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While signs of racial progress are everywhere, the reality is that America is hardly more integrated than it was before the civil rights movement. Beyond the rhetoric of politicians, the media, and the prevalent symbols of integration lies a very different reality: 70 percent of black children attend predominantly black schools; and an Hispanic or Asian American with a third grade education is more likely to live in an integrated neighborhood than is a black with a Ph.D. Fueled by these startling statistics, By the Color of Our Skin argues that integration does not exist now; that it never had a chance to exist in the past; and that it will never exist in the future.Leonard Steinhorn and Barbara Diggs-Brown would themselves like to see integration become a reality but find--through polls, statistics, interviews, and anecdotes--that the illusion of integration is more damaging than useful because it keeps society from having an honest dialogue about the problem of race. By the Color of Our Skin explodes powerful myths and outlines a new vision of race in America.
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Professors Leonard Steinhorn and Barbara Diggs-Brown take an analytical look at American race relations, pointing out the difference between integration mythology and racial reality. While public facilities have been desegregated and black icons like Michael Jordan, Colin Powell, and Oprah Winfrey enjoy unprecedented popularity, there are still racial barriers left for blacks and whites to deal with. The authors examine the seductive imagery of integration, consider why blacks and whites view race differently, and explore the possibilities of translating some integration success stories into the broader fabric of American society. "We have no illusions that racial honesty will ever integrate our families, lives, schools, or communities," the authors write. "But we do hope that a more racially honest America can build bridges and challenge the stereotypes and images that too often guide our decisions and actions." --Eugene Holley Jr.About the Author:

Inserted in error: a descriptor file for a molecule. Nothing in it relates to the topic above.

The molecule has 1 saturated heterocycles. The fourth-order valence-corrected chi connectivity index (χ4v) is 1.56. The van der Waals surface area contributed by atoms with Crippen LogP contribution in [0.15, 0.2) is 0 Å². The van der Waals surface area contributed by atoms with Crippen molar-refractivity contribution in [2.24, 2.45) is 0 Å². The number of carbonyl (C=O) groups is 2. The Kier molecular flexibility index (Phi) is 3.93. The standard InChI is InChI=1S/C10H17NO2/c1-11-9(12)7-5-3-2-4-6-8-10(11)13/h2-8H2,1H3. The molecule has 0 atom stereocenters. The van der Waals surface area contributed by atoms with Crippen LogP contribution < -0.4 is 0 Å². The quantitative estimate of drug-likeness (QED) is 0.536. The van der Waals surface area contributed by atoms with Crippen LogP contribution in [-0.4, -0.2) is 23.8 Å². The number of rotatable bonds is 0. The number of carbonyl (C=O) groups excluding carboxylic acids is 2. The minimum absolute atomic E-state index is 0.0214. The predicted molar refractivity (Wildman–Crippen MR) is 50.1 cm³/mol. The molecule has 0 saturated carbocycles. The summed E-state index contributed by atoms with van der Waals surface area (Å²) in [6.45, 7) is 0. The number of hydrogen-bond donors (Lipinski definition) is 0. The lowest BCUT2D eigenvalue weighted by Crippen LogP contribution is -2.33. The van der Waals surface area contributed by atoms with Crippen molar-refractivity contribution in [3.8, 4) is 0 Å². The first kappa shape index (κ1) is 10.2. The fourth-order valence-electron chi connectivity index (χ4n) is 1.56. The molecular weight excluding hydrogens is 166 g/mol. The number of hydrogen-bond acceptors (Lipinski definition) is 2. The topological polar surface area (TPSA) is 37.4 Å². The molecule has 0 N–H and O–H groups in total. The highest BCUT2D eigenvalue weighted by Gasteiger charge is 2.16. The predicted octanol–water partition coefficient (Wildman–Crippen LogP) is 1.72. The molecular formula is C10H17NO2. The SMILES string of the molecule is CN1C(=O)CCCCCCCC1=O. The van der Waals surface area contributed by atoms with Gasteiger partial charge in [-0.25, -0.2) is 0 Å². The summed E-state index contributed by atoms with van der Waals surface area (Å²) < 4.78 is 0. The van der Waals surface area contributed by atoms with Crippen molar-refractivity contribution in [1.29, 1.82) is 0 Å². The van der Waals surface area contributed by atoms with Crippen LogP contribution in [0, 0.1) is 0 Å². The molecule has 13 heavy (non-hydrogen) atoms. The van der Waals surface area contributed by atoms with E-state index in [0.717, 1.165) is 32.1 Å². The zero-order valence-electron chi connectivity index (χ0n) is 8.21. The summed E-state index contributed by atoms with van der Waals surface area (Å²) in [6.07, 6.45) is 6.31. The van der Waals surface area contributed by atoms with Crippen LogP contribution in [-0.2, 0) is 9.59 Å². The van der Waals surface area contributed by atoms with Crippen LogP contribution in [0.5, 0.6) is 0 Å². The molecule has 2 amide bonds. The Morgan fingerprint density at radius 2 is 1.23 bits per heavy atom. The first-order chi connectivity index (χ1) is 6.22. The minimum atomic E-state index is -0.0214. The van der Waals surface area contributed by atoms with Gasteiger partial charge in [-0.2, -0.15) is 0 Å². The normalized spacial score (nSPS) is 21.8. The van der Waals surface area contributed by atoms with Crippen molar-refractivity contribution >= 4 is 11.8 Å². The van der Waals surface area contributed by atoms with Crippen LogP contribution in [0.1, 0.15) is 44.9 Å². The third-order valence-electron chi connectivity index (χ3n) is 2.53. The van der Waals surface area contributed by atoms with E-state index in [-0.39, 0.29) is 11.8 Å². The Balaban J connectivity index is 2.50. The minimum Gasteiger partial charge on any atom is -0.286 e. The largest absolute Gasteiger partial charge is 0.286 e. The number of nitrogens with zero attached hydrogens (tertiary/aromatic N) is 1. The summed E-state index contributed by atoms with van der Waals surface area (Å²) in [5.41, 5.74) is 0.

Barbara Diggs-Brown is an associate professor of public communication at the American University School of Communication. She writes and lectures on cultural diversity in the media and has served as a media and press adviser for political campaigns, public officials, and advocacy groups. She lives outside of Washington, D.C.
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